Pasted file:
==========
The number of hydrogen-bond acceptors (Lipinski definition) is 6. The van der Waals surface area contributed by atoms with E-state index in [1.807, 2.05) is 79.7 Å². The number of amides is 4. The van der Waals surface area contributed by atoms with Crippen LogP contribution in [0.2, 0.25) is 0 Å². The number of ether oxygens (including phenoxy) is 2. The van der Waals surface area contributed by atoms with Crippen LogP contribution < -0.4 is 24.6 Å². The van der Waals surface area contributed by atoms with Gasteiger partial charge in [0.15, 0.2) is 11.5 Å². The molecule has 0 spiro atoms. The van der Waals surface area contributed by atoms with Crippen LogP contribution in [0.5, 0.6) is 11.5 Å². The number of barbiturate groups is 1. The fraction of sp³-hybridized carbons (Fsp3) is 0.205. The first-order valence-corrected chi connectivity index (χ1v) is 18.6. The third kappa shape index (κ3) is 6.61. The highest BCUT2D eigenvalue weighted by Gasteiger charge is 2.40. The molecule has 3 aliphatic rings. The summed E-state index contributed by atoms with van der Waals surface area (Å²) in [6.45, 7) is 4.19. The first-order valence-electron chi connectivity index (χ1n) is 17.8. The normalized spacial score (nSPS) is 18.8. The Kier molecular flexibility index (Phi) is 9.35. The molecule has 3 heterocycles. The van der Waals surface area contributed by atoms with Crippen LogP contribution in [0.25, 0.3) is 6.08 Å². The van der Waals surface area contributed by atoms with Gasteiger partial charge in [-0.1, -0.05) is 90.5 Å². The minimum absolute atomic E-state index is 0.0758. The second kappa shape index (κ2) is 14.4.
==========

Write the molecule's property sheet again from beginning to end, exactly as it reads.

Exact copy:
The number of hydrogen-bond acceptors (Lipinski definition) is 6. The van der Waals surface area contributed by atoms with E-state index in [1.807, 2.05) is 79.7 Å². The number of amides is 4. The van der Waals surface area contributed by atoms with Crippen LogP contribution in [0.2, 0.25) is 0 Å². The number of ether oxygens (including phenoxy) is 2. The van der Waals surface area contributed by atoms with Crippen LogP contribution < -0.4 is 24.6 Å². The van der Waals surface area contributed by atoms with Gasteiger partial charge in [0.15, 0.2) is 11.5 Å². The molecule has 0 spiro atoms. The van der Waals surface area contributed by atoms with Crippen LogP contribution in [0.5, 0.6) is 11.5 Å². The number of barbiturate groups is 1. The fraction of sp³-hybridized carbons (Fsp3) is 0.205. The first-order valence-corrected chi connectivity index (χ1v) is 18.6. The third kappa shape index (κ3) is 6.61. The highest BCUT2D eigenvalue weighted by Gasteiger charge is 2.40. The molecule has 3 aliphatic rings. The summed E-state index contributed by atoms with van der Waals surface area (Å²) in [6.45, 7) is 4.19. The first-order valence-electron chi connectivity index (χ1n) is 17.8. The normalized spacial score (nSPS) is 18.8. The Kier molecular flexibility index (Phi) is 9.35. The molecule has 3 heterocycles. The van der Waals surface area contributed by atoms with Crippen LogP contribution in [0.25, 0.3) is 6.08 Å². The van der Waals surface area contributed by atoms with Gasteiger partial charge in [-0.1, -0.05) is 90.5 Å². The minimum absolute atomic E-state index is 0.0758. The second kappa shape index (κ2) is 14.4.